“The evolution of mental ability is better defined by longitudinal assessments than a cross-sectional evaluation. In our study, we classified the mental performance trajectory of children born preterm from age 6 to 24 months using [group-based trajectory modeling] GBTM and then associated the trajectory pattern to the ASD odds at 5 years of age. Because the heterogeneity of mental development existed in both the children with ASD and the children without ASD, our results provided a different perspective on ASD susceptibility based on the dynamic patterns of neurodevelopment in preterm infants,” concluded Chen and fellow researchers.

Study limitations include missing data, and a lack of detailed family histories, parent-child interaction patterns, and neuroimaging data.

In an accompanying editorial, Janet S. Soul, MDCM, and Sarah J. Spence, MD, PhD, both of Harvard University and Boston Children’s Hospital, Boston, MA, highlighted the increased risk of autism in preterm infants.

“Children born preterm are known to be at higher risk for developing ASD compared with their term-born counterparts, with an estimated 7% prevalence of ASD based on a recent large prospective study and a meta-analysis. This high prevalence is in contrast to the currently estimated prevalence of ASD in the United States of 1.8% in the general population,” they wrote.

In light of the increased risk for and prevalence of autism in these children, the results from Chen and colleagues are particularly important.

“The article by Chen et al in this issue of Pediatrics provides the first prospectively obtained data regarding whether there is an early developmental trajectory of prematurely born children that predicts who will develop ASD,” noted Soul and Spence.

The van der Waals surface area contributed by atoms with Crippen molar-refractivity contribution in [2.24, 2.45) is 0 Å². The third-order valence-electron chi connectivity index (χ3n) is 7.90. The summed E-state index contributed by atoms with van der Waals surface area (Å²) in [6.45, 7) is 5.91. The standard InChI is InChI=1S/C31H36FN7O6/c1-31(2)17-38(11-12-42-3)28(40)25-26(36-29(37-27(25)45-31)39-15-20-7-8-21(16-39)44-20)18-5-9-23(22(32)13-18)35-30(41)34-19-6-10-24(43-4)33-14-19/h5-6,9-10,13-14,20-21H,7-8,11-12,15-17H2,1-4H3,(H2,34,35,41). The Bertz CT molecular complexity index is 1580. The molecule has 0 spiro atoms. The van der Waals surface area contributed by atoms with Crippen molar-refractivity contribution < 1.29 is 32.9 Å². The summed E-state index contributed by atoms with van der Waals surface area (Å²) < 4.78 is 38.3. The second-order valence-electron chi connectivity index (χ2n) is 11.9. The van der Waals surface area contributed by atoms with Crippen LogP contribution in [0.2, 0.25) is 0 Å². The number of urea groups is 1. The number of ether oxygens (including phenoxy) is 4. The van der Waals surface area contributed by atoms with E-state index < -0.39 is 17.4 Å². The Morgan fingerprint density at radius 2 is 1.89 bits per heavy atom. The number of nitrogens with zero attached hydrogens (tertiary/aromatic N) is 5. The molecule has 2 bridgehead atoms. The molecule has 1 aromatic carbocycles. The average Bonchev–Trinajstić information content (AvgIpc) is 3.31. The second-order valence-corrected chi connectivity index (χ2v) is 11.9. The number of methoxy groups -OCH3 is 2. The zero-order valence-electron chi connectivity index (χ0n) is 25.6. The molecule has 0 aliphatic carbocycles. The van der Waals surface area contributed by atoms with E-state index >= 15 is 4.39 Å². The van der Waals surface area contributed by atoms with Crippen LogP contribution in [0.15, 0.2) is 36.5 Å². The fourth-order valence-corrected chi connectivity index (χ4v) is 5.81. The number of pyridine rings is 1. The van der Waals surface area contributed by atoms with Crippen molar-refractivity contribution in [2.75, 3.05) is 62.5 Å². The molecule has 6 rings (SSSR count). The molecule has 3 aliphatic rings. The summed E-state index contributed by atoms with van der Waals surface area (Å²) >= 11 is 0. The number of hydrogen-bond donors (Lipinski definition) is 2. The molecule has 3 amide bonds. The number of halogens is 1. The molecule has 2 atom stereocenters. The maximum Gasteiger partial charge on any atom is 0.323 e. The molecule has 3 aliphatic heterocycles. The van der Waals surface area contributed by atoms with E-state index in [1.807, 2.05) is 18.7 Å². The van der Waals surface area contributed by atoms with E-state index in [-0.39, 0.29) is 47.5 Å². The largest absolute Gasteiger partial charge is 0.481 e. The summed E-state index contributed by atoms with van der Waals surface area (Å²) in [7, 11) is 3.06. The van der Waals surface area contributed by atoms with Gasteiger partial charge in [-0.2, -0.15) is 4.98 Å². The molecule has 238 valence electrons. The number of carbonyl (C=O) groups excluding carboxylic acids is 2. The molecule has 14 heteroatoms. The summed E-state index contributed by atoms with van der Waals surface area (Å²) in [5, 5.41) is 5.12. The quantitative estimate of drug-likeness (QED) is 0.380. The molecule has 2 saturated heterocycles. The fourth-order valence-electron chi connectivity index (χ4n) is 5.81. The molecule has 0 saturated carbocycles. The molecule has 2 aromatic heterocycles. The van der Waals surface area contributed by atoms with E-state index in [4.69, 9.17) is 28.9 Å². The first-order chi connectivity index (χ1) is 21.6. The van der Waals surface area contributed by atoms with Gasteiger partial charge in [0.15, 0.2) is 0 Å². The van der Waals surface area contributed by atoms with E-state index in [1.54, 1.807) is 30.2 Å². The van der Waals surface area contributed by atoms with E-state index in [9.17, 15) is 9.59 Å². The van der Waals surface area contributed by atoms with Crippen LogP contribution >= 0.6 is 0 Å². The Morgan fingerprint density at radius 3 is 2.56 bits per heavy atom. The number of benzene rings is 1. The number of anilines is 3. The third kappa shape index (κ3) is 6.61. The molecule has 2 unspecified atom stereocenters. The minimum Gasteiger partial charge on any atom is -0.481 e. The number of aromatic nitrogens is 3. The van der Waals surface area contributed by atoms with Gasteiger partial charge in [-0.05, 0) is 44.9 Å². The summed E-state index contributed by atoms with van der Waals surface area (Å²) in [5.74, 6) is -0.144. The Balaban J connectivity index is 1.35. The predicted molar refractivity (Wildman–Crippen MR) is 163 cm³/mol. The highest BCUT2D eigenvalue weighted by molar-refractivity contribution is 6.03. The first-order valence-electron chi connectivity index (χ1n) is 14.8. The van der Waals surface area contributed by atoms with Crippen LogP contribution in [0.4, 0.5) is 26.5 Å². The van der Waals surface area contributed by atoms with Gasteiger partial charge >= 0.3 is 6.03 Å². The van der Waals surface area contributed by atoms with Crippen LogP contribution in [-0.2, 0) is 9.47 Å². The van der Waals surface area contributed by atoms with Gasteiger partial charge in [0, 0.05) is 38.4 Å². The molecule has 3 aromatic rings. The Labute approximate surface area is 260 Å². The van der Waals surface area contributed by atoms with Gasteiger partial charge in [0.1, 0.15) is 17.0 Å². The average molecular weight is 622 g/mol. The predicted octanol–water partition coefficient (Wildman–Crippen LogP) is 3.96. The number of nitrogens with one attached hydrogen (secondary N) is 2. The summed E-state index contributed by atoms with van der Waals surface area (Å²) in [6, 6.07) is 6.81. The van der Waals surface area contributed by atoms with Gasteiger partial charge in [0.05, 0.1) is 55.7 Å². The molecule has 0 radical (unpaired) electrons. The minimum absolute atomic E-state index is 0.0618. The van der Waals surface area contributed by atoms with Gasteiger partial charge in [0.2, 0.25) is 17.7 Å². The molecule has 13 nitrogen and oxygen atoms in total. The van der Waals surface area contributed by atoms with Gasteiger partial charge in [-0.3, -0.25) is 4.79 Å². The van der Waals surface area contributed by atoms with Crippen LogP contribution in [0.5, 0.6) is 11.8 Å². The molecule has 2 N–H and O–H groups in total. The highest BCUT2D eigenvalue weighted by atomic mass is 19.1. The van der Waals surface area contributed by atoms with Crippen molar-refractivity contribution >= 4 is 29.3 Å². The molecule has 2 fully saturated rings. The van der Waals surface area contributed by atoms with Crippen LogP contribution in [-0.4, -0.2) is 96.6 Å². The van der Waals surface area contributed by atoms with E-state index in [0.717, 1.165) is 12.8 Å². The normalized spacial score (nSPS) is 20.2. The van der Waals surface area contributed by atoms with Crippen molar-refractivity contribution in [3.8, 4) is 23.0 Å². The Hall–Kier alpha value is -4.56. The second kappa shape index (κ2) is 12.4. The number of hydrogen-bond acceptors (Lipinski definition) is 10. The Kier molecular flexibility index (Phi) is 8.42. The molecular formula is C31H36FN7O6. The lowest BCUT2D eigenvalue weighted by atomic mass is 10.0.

“Perhaps most importantly, these findings provide an opportunity for initiating interventions in early life to mitigate ASD before the diagnosis of ASD can be definitively established. Identification of a constellation of prenatal and neonatal risk factors could help clinicians target infants at highest risk, while providing reassurance to parents whose infants are at low risk. Identification of high-risk infants with low cognitive scores at 6 months of age or those with declining scores over time could provide another opportunity to intensify early intervention services,” they concluded.

  1. In very preterm infants, classification according to early neurodevelopmental trajectories may help identify those at higher risk for developing autism spectrum disorders by the age of 5 years.
  2. Clinicians can use these early mental trajectory patterns for earlier diagnosis and targeted intervention in at-risk infants.

E.C. Meszaros, Contributing Writer, BreakingMED™

This study was supported by grants from the Taiwan Ministry of Science and Technology, the National Cheng Kung University, E-Da Hospital, and the National Cheng Kung University Hospital.

Chen, Soul, and Spence reported no conflicts of interest.

 

Cat ID: 135

Topic ID: 85,135,730,128,41,135,192,925